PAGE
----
In my column last month I discussed the innovative financing provisions that were a part of the Transportation Equity Act for the 21st Century (TEA-21) P.L. 105-178 and offered opinions on how those provisions might affect contractors. This month I will discuss the design-build provisions in TEA-21. At the outset, I wish to express that I am concerned over the possibility that states might use the design-build method to quickly spend some of the increased funding in TEA-21. I fear if that happens it will adversely affect small to medium-sized contractors.
Prior to enactment of TEA-21, design-build contracting had only been allowed on an experimental basis for federal-aid projects. Generally, prior to TEA-21 federal law required competitive bidding and the award of the contract to the lowest responsible bidder.
Section 1307(a) of TEA-21 is titled “Design-Build Contracting” and specifically amends 23 U.S.C. 112 to authorize the use of the design-build approach by state DOTs for certain federal-aid highway projects.
Section 1307 (a) permits a state transportation department or local transportation agency to award a design-build contract for a qualified project “using any procurement process permitted by applicable state or local law.” Obviously, one of the issues readers will face is whether award of a design-build contract is permitted in their state. A qualified project is one that exceeds $5,000,000 in estimated total cost for intelligent transportation systems or exceeds $50,000,000 estimated total cost for other highway projects. It appears that Congress was sensitive to the concern that some states may attempt to use design-build for projects that should be competitively bid.
Section 1307 (c) directs the secretary to issue regulations within three years, after consultation with AASHTO and representatives of affected industries. The regulations are to identify criteria to be used by the secretary in approving design-build projects and procedures to be used by a state transportation department or local transportation agency to obtain approval.
Interestingly, section 1307(e)(1) provides that the design-build provisions only become effective three years after the date of enactment of TEA-21. However, during the period before issuance of regulations, the secretary may approve design-build contracts in accordance with the experimental program already in existence.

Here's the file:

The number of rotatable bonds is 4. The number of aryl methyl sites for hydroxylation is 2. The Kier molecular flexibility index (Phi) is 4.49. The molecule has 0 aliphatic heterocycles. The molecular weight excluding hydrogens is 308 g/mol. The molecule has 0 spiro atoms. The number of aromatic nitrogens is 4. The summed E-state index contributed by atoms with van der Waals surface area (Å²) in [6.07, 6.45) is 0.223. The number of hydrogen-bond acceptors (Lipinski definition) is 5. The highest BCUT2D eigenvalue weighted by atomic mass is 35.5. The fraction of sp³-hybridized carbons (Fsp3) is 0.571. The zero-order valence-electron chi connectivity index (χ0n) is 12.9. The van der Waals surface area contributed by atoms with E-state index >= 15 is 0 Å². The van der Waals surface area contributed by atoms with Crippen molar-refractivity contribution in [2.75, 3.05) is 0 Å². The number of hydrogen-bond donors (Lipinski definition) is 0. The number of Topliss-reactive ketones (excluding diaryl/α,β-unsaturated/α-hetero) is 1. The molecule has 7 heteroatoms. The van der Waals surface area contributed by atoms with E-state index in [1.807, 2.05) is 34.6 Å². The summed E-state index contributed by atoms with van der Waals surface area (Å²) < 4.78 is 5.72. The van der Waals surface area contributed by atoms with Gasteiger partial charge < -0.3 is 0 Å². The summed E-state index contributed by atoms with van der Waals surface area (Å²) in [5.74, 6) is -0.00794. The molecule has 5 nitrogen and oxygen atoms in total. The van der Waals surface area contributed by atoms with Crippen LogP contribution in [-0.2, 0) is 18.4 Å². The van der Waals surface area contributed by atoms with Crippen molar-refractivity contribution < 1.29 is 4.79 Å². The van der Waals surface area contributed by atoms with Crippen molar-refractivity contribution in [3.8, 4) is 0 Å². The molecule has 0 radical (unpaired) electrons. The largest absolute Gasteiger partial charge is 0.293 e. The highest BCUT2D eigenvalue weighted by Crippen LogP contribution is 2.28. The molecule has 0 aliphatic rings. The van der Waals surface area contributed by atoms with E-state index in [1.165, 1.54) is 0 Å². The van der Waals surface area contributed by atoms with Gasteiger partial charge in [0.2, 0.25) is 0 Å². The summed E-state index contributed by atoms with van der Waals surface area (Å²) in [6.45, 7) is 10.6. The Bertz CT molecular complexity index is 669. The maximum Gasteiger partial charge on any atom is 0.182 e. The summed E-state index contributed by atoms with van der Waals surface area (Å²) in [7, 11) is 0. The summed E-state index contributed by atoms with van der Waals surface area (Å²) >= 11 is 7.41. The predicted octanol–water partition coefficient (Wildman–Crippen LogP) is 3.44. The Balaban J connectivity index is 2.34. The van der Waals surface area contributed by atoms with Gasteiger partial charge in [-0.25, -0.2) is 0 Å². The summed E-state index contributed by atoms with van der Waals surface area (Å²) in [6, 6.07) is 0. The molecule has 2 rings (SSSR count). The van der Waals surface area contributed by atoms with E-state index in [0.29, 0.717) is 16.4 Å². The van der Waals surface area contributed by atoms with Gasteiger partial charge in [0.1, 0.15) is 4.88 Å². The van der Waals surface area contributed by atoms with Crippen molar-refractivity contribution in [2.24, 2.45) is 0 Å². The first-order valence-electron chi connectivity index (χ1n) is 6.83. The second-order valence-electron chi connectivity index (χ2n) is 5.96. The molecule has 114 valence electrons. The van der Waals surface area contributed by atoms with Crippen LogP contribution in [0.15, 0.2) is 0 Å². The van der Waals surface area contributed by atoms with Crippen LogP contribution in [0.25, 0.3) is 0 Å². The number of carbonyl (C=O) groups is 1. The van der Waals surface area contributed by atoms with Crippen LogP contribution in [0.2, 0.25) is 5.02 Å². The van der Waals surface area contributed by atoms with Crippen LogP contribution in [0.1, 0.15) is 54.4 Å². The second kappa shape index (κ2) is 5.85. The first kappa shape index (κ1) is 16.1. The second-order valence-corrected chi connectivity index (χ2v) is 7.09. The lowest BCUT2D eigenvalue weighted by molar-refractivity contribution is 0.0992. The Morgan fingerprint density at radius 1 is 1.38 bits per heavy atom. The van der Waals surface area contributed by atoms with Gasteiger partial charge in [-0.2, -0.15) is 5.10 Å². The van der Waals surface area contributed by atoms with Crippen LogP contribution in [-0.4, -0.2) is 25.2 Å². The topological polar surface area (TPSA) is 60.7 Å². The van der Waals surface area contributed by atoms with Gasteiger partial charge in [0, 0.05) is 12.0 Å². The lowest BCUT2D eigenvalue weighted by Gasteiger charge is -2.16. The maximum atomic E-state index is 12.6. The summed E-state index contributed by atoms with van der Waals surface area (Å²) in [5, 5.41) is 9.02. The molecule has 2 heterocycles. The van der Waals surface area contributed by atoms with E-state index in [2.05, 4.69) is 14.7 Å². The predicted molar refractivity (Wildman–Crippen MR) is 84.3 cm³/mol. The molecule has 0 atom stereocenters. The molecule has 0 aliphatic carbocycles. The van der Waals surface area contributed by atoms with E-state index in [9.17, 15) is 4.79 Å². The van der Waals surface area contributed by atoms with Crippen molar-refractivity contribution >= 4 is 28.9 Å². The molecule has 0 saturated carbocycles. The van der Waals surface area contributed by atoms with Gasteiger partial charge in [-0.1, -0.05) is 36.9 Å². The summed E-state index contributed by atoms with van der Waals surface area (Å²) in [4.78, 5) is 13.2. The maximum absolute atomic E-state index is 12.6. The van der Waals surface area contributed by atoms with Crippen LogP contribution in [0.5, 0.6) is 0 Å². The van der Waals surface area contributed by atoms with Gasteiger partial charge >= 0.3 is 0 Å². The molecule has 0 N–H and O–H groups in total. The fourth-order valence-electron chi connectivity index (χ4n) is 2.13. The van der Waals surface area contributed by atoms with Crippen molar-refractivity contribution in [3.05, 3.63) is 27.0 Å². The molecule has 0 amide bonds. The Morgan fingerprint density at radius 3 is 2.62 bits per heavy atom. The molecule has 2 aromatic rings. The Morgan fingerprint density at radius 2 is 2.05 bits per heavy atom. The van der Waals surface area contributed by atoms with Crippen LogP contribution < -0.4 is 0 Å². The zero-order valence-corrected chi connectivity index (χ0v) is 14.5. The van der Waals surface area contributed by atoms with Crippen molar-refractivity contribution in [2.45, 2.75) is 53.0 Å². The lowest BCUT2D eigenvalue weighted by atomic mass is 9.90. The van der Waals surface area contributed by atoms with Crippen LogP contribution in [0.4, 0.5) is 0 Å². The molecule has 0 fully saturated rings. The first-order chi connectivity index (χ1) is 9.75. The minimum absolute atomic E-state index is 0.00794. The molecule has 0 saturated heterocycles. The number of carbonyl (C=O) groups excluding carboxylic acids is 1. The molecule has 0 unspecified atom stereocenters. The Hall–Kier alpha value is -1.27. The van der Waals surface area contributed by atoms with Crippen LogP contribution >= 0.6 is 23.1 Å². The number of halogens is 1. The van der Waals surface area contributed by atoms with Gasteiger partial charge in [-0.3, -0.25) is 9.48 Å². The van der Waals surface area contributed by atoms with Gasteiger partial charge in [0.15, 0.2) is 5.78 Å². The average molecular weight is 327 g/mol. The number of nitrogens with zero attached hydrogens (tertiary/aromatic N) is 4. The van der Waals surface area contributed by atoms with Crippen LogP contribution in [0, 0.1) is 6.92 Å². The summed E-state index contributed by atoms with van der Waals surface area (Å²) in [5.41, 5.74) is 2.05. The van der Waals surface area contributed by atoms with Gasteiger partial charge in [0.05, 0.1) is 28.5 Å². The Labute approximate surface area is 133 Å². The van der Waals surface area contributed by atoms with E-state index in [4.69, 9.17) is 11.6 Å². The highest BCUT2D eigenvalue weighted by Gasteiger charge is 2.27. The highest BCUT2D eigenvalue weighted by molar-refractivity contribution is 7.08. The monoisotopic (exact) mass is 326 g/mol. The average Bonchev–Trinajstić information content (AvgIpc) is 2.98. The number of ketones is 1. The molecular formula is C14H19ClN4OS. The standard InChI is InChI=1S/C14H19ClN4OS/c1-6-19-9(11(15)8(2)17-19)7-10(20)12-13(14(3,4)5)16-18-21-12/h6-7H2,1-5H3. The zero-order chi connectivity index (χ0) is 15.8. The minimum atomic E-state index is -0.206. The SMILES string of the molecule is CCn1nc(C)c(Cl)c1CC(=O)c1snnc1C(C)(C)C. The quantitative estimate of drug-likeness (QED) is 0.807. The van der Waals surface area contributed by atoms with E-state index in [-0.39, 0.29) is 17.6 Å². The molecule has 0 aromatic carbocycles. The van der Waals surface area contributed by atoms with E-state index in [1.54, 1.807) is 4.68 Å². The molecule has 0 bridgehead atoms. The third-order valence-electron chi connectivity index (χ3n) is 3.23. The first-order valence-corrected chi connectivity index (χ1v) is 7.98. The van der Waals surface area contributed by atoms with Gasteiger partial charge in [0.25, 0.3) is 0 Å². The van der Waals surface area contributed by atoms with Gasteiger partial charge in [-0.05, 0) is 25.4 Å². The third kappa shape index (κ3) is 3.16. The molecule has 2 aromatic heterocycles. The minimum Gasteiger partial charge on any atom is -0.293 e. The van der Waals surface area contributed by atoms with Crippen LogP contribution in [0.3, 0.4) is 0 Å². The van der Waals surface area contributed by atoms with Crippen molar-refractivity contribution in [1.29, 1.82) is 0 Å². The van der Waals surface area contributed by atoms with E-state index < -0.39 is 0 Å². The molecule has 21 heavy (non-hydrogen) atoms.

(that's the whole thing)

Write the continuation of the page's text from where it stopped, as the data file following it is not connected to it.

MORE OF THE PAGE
Section 1307(b) amends 23 U.S.C. 112(e)(2) to make the standardized provisions for changes, differing site conditions and suspensions of work inapplicable to design-build contracts. I envision that the design-build team may well find itself forced to accept the risk of site conditions differing from those it expected.
The design-build section of TEA-21 came from the Senate bill, S. 1173. There was no comparable provision in the original House bill. The Senate report lists the advantages of the design-build process as “greater accountability for quality and costs, less time spent coordinating designer and builder activities, firmer knowledge of project costs and a reduced burden in administering contracts.” The report states that a particular advantage of design-build is accelerated project delivery, noting a study of 11 such projects in Florida that found that the design-build process “produced significant improvements in project performance.” The average construction time was 21.1%shorter and actual procurement times were 544less. The report did not mention that the Florida Transportation Builders Association lobbied against continuation of the Florida DOT’s design-build program and that it was continued only for major bridges and transit projects. The report also failed to address whether the design-build approach results in cost savings.
The House report differs from the Senate report only by recommending a two-year waiting period after enactment and a $10,000,000 floor on “intelligent” systems. The final version of the act, contained the Senate provisions for a three-year waiting period and a $5,000,000 floor. Neither report adequately explains how the $5,000,000/$50,000,000 floor was established for qualifying contracts. The reports merely state that the design-build method is not appropriate for every highway project. The reports also state that the limit applies to each “usable segment” of the project. This language, although not repeated in the statute, may be used to prevent the use of design-build on composite projects that exceed the minimum only by grouping several smaller projects together and bidding them as one. This language may also prevent a state DOT or local transportation agency from tacking small projects onto larger projects to include them in the process. For example, state DOTs may not be able to add a separate $5,000,000 project to the bid package of a $45,000,000 project to reach the $50,000,000 level.
In my last two columns, as well as my June column, I have outlined the anticipated increased focus on innovative contacting techniques. FHWA and several state DOTs have advocated innovative contracting techniques for several years. In TEA-21 Congress specifically authorizeds innovative financing and design-build. I believe those techniques are appropriate for some projects, but they are not a panacea. Contractors, particularly those building large complex projects, must be prepared to play in this new ball game or otherwise risk losing a substantial amount of work.